Since a nationwide lockdown was imposed in the UAE in late March to curb the spread of COVID-19, the impact of the pandemic on insurance business is expected to first be realised in the second quarter of this year, says Badri Management Consultancy, an actuarial consulting firm in the Middle East.
The resulting liquidity issues in the economy may cause insurance receivables to spike up, increasing the credit risk of insurance companies, the consultancy says in a new report titled “Performance Analysis of UAE insurance companies (including foreign branches) for the year 2019”.
The first coronavirus case was reported in the UAE on 29 January 2020, and the first two deaths reported due to COVID-19 on 21 March 2020. The UAE government took action and imposed a state-wise curfew. The reported cases within the UAE as at 1 June 2020 stood at 35,192.
Impact on the insurance industry
Generally, the impact of the pandemic on the insurance industry has taken many forms, including reduced business activities leading to a drop in the topline, fluctuations in interest rates, low investment returns or investment losses, delayed reporting and settlement of claims, and changes in the claims frequency, with the severity of the impact dependent on the class of business.
COVID-19 has also compelled insurance underwriters to go through the terms and conditions of covers provided for pandemic clauses. There may be other areas of potential impact that are still uncertain which will be realised over time, says the Badri report.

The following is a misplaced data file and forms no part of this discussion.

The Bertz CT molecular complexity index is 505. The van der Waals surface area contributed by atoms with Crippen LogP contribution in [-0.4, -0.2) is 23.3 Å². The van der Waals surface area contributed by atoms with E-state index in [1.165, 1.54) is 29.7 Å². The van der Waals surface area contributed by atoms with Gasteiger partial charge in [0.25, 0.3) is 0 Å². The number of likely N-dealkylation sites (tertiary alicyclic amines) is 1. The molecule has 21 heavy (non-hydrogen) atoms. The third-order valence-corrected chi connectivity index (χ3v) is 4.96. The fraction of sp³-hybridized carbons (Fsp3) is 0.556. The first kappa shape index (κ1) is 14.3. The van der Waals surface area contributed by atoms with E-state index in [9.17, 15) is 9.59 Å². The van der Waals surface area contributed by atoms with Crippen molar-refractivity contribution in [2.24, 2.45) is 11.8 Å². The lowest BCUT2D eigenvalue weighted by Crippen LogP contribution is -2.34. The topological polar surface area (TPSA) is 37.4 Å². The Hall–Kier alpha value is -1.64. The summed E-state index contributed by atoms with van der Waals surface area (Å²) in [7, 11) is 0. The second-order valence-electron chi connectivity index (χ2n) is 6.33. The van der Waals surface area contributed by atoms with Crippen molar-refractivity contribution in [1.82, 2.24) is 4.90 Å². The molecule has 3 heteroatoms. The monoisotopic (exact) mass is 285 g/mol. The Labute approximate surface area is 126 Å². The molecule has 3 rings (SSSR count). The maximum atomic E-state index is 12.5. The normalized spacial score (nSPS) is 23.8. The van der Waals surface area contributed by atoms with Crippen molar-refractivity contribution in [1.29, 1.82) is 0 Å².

In the UAE insurance sector, the main focus areas have been Medical and Motor business accounting for 51% and 17% respectively of the total insurance premiums of national insurers as per the 2018 annual report of the Insurance Authority. The loss ratio in the Motor class is expected to move favourably due to restrictions on movements; however, refunds or reductions in insurance premiums might offset the favourable impact.
While the current loss ratio for the Medical line may show improvements as COVID-19 related costs are borne by the government, the experience going forward is uncertain considering the postponement of non-COVID medical treatment, a situation which might lead to critical conditions in later periods.
The Badri report added, “In addition, the Insurance Industry is adversely exposed to claims from event cancellation, business interruption or travel risk as a result of pandemic, which may pull down the bottom-line for the industry from insurance activities.”
Meanwhile, the life insurance sector is exposed to the increased mortality resulting from the pandemic. The COVID-19 mortality rate so far in the UAE is approximately 0.8%. Therefore, the situation necessitates conducting portfolio reviews, particularly as regards exposure to policyholders who fall in the critical ages.
In addition, the insurance sector has incurred costs to digitalise operations and systems for continuity of the business and to maintain the customer satisfaction. In contrast, there have been salary cuts and staff redundancies within the industry to cope with the declining economic conditions. Insurance companies are struggling to contain expenses in line with the potential reduction in the topline. As a result, the rising trend in the expense ratio over the past few years, excluding 2019, is likely to continue, says Badri.
Nevertheless, the pandemic has brought into light new products that the insurance industry can target and has put pressure on insurers to enhance the operations and refine their underwriting terms.